What Size Slow Cooker Should I Buy?

Slow Cooker and Crock-Pot
Diana Rattray
In This Article

Deciding what slow cooker to buy can be tricky since there are a number of options available. In addition to different features and styles, slow cookers come in a range of different sizes. Before deciding what size to buy, consider two factors: the number of people you plan to feed and what you plan to cook.

Available Sizes

Slow cookers come in a variety of shapes and sizes, and if you use them regularly, you might find you want 2 or 3 different models. Sizes range from 1.5 quarts to 8 quarts with everything in between. An extra small 1.5 to 2-quart model is ideal for simply warming small dishes like party dips.

Manufacturers recommend filling a slow cooker at least half full and no more than two-thirds full. Keep this in mind when choosing a slow cooker, since over-filling can cause a recipe to take longer to cook and under-filling can over-cook a dish.

How Many People Are You Cooking For?

If you're cooking for yourself or for only two people, a 2 1/2 to 3 1/2-quart slow cooker might be large enough. It's great for smaller amounts of soups and stews. Many slow cooker recipes are written for 6-quart models and can simply be halved for this size. If you'd like a little more room for leftovers or the ability to cook for a few guests now and then, a 3 1/2 to 4 1/2-quart pot is big enough for most medium-sized dishes.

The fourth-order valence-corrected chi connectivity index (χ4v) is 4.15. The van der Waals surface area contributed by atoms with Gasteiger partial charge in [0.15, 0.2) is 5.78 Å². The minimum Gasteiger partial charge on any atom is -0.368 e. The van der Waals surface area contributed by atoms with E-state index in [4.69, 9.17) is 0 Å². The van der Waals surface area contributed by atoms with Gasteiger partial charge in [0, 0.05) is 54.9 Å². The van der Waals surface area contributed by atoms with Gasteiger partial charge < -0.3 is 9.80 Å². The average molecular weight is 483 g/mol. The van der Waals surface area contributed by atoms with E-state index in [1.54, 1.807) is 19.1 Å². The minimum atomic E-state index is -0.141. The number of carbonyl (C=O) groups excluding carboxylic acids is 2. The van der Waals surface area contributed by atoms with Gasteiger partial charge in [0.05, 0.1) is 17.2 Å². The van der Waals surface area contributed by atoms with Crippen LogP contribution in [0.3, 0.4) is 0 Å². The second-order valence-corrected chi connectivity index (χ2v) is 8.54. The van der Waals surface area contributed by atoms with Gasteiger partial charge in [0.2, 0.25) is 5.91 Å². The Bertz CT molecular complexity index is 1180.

For a family of three to five or a leftover-obsessed couple, a 5 to 6-quart slow cooker is the perfect size. It will fit almost all recipes, including typical roasts. If you've got a big family and plenty of storage room, go for the big 7 or 8-quart models.

What Are You Cooking?

Smaller slow cookers tend to be round in size and can't accommodate some dishes like beef ribs or big roasts. If you plan to make big dishes, even occasionally, and don't want to buy more than one slow cooker, you may want to size up.

It's also worth noting that the larger round and oval sizes have the advantage of being able to accommodate a smaller casserole or souffle dish, springform pan, small round baking pan, or a small rack to place a roast on. While most recipes call for the ingredients to simply be added to the pot, some recipes use a pot-in-pot method that only works in larger models.

Accessories and Features

If you like to cook for potluck dinners and parties, some large slow cookers are made with clips for the lids, insulated bags, and carrying handles.

There are also models with metal cooking inserts that can be used on the stovetop or in the oven. They're convenient if you like to sauté or brown meats and vegetables before adding them to the slow cooker. It can also give the meal a head start by bringing the contents up to a simmer before starting the slow cooking process.

If you like the all-in-one type of cooking, there are several slow cookers on the market that can also cook rice, sauté, and steam. The popular Instant Pot is an example of a multi-pot that acts as a slow cooker and a pressure cooker in addition to other functions.